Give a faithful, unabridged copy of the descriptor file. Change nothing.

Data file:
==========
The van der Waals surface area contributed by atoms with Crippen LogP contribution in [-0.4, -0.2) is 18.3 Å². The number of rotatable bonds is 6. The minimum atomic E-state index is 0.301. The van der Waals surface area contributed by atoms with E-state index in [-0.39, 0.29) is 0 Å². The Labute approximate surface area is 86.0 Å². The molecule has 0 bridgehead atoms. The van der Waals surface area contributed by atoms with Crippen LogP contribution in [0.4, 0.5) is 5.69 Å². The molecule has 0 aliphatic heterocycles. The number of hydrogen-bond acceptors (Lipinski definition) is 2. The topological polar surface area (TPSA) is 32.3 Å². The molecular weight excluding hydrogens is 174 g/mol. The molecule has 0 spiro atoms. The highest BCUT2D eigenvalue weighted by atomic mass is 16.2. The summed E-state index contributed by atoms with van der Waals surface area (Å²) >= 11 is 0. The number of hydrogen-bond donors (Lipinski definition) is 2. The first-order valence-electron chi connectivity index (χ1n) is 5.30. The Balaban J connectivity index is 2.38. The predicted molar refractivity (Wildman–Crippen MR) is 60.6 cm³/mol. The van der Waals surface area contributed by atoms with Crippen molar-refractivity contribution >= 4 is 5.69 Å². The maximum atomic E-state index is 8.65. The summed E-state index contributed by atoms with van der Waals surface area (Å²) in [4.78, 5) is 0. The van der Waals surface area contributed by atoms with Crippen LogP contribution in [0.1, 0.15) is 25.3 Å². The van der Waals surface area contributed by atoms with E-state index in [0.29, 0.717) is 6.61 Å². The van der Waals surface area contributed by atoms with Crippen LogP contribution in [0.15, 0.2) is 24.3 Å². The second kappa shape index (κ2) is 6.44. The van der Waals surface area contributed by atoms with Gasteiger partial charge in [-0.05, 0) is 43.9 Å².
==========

The van der Waals surface area contributed by atoms with Crippen LogP contribution in [-0.4, -0.2) is 18.3 Å². The number of rotatable bonds is 6. The minimum atomic E-state index is 0.301. The van der Waals surface area contributed by atoms with E-state index in [-0.39, 0.29) is 0 Å². The Labute approximate surface area is 86.0 Å². The molecule has 0 bridgehead atoms. The van der Waals surface area contributed by atoms with Crippen LogP contribution in [0.4, 0.5) is 5.69 Å². The molecule has 0 aliphatic heterocycles. The number of hydrogen-bond acceptors (Lipinski definition) is 2. The topological polar surface area (TPSA) is 32.3 Å². The molecular weight excluding hydrogens is 174 g/mol. The molecule has 0 spiro atoms. The highest BCUT2D eigenvalue weighted by atomic mass is 16.2. The summed E-state index contributed by atoms with van der Waals surface area (Å²) >= 11 is 0. The number of hydrogen-bond donors (Lipinski definition) is 2. The first-order valence-electron chi connectivity index (χ1n) is 5.30. The Balaban J connectivity index is 2.38. The predicted molar refractivity (Wildman–Crippen MR) is 60.6 cm³/mol. The van der Waals surface area contributed by atoms with Crippen molar-refractivity contribution >= 4 is 5.69 Å². The maximum atomic E-state index is 8.65. The summed E-state index contributed by atoms with van der Waals surface area (Å²) in [4.78, 5) is 0. The van der Waals surface area contributed by atoms with Crippen LogP contribution in [0.1, 0.15) is 25.3 Å². The van der Waals surface area contributed by atoms with E-state index in [0.29, 0.717) is 6.61 Å². The van der Waals surface area contributed by atoms with Crippen LogP contribution in [0.15, 0.2) is 24.3 Å². The second kappa shape index (κ2) is 6.44. The van der Waals surface area contributed by atoms with Gasteiger partial charge in [-0.05, 0) is 43.9 Å².